New Kitchen Gardens project aims to put provenance on our plates
An exciting new initiative to shake up the farming industry and champion sustainable food provenance has been announced.
Happerley Kitchen Gardens will establish and support a network of viable 3-4ac plots growing salads, fruits and vegetables on contract for local restaurants, caterers, schools and retail.
Happerley Kitchen Gardens aims to rejuvenate the future of family farms whilst also helping to meet the growing demand for local, seasonal produce and reducing the environmental impact of fruit, vegetable and salad procurement.
The project launches with a call for existing farmers, landowners and potential operators to get involved with the Happerley Kitchen Gardens journey and to develop a network of passionate producers.
Ross himself has already successfully proven the kitchen garden business model by creating a sustainable business and local employment at his 4ac plot, Padstow Kitchen Gardens in Cornwall.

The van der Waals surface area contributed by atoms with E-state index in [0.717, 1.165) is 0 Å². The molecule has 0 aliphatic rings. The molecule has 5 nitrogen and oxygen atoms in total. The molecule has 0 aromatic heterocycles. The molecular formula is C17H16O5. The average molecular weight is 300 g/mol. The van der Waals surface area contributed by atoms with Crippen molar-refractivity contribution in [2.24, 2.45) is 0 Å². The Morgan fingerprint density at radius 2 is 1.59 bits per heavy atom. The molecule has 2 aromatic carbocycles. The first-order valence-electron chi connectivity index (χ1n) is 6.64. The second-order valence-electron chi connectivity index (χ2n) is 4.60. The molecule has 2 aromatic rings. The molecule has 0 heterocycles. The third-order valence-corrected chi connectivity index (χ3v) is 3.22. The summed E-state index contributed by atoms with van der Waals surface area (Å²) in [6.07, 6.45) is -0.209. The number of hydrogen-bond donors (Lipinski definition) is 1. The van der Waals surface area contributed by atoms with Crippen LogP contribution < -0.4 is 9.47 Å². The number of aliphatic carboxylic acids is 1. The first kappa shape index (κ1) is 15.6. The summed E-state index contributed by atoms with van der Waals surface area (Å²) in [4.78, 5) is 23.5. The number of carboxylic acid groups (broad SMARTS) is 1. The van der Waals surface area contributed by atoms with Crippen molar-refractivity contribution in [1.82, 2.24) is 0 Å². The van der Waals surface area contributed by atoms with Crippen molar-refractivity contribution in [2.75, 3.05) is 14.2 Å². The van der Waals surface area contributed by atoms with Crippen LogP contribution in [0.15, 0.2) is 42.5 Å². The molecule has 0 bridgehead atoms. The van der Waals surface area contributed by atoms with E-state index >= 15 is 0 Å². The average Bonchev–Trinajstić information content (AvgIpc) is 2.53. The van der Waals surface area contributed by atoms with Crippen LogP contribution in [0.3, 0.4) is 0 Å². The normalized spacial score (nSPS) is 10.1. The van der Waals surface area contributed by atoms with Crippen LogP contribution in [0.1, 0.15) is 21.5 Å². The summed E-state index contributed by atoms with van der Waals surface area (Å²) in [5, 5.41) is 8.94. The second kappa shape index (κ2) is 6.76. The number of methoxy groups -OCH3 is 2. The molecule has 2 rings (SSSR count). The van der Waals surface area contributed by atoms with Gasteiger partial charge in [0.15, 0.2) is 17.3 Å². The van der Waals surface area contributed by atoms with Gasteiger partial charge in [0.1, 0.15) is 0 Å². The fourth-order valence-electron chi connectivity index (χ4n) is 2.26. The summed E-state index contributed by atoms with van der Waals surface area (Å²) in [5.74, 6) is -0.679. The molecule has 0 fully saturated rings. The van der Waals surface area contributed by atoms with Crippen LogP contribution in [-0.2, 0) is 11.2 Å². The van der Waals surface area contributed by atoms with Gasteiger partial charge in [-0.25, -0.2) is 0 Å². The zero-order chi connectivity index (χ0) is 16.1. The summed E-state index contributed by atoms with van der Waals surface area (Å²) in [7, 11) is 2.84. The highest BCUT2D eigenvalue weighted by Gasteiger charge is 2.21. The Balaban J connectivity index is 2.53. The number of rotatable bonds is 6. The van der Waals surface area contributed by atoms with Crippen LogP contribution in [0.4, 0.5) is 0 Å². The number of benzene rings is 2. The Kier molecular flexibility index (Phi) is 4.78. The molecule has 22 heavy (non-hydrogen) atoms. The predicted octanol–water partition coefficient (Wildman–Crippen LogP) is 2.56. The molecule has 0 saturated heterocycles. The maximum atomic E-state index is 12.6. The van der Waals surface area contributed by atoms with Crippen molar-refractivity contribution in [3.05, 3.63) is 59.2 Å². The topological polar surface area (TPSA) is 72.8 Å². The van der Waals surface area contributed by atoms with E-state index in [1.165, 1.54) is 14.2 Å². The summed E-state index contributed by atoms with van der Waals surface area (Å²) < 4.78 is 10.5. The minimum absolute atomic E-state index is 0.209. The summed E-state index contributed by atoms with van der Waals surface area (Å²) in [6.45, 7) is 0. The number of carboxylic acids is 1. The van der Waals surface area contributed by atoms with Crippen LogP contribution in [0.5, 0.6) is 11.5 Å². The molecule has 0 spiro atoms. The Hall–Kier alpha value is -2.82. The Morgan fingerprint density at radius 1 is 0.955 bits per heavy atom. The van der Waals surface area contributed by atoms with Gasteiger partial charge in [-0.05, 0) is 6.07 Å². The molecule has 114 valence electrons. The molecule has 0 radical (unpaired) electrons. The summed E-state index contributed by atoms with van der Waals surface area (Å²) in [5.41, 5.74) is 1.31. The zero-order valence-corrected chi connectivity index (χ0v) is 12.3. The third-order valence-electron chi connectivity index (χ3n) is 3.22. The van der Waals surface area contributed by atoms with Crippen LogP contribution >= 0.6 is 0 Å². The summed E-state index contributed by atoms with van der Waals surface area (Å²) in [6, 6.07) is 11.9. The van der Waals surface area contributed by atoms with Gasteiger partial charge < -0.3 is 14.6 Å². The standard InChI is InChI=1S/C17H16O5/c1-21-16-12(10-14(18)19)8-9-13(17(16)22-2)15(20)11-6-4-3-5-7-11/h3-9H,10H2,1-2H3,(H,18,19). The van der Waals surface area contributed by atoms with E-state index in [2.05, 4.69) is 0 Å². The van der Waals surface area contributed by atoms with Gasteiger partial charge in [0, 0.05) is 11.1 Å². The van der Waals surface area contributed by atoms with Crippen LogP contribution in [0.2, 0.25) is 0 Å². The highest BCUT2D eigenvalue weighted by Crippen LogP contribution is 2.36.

Kitchen gardens and farming has always been a huge passion of mine, so to be involved with this venture is an extremely exciting opportunity for me.
“I wouldn’t want to work alongside any other team but Happerley on this project. Not only helping to provide access to local, sustainable produce but also educating people on why it’s so important to us and our planet too.”
‘Finding a local kitchen garden’
The initiative is strongly supported by Jack Stein, chef director of Stein Restaurant’s who has worked closely with Padstow Kitchen Gardens for many years and is excited by the potential of the Happerley Kitchen Gardens project.
“If you ask me what the best thing about my cheffing career has been in the last 10 years, it’s without a doubt finding a local kitchen garden to work with.
As chefs we are so inspired to see the changing seasons and products coming from Padstow Kitchen Garden.
“We share in the success on our menus, and we also see the real hard work and dedication that Ross puts into his produce. It’s a great escape to spend a few hours on the farm.”